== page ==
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Hoffmann, R. A wiki for the life sciences where authorship matters. Nature Genetics (2008)

Wilms' tumor protein WT1 as an ovarian transcription factor: decreases in expression during follicle development and repression of inhibin-alpha gene promoter.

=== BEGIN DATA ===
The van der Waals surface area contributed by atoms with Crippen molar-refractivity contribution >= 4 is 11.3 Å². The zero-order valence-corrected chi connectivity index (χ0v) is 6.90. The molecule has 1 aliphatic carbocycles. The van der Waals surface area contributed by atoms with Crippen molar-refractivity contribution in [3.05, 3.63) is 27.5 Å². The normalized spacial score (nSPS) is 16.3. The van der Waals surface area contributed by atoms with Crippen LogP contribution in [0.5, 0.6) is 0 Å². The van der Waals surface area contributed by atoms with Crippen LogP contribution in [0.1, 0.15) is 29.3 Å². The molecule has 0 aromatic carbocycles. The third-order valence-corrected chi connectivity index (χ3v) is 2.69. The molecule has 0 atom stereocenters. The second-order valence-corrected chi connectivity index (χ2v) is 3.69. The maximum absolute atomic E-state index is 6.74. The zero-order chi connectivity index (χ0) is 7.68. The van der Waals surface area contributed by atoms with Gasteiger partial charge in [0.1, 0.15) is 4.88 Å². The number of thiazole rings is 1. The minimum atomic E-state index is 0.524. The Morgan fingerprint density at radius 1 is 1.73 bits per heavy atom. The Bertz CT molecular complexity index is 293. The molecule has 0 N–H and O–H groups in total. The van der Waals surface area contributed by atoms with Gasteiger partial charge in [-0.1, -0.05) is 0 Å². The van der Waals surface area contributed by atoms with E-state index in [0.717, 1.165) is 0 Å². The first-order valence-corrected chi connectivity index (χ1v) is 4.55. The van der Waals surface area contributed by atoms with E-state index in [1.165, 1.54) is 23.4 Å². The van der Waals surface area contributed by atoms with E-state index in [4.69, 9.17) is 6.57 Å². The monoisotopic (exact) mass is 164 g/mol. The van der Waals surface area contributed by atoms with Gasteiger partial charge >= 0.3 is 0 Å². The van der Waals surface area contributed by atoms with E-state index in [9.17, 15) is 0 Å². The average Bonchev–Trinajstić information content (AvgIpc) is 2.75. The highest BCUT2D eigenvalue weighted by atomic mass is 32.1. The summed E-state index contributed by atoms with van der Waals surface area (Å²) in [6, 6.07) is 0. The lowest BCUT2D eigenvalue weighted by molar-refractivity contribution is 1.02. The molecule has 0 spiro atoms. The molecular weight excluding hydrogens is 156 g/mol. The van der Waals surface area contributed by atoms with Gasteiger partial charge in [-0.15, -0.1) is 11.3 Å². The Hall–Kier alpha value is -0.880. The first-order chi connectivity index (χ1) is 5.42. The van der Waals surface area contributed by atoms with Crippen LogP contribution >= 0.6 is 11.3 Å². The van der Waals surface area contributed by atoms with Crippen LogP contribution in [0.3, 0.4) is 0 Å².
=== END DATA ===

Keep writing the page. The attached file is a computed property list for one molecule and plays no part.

WT1, a gene deleted in some Wilms' tumors, encodes a transcription factor with zinc fingers and shares homology with proteins in the early growth response gene family. Although defects in the WT1 gene are associated with nephroblastoma and genitourinary malformation, the specific function of WT1 in the gonads remains unclear. We investigated the expression of WT1 transcripts in rat ovary during follicle development by Northern blotting, RNase protection assay, and in situ hybridization. Abundant WT1 transcripts were found in the ovary, testis, uterus, and kidney, with lower levels in the heart and pancreas. Treatment with estrogen or gonadotropins did not affect the concentration of ovarian WT1 mRNA. In situ hybridization analysis indicated that ovarian WT1 mRNA is expressed exclusively in the surface epithelium and granulosa cells of primordial, primary, and secondary follicles, and its levels decrease during follicle growth. Although RNase protection assay suggested the presence of four alternatively spliced forms of WT1 mRNA, the ratio of these transcripts remains constant during ovarian growth. Developmental changes in the expression of two granulosa cell differentiation marker genes, inhibin-alpha and FSH receptor, were found to be inversely correlated with WT1 levels. Because potential WT1- binding sites were found in the promoter of inhibin-alpha gene, we further tested whether WT1 might regulate the expression of this gene. Cotransfection of a WT1 expression vector with a promoter reporter plasmid of inhibin-alpha resulted in the repression of promoter activities in CHO cells in a dose-dependent manner. These results suggest that WT1 is expressed in high levels in granulosa cells of primordial, primary, and secondary follicles but decreases with follicle development. This transcription factor might be a repressor of ovarian differentiation genes in the granulosa cells and play a role in arresting the differentiation of immature follicles.[1]


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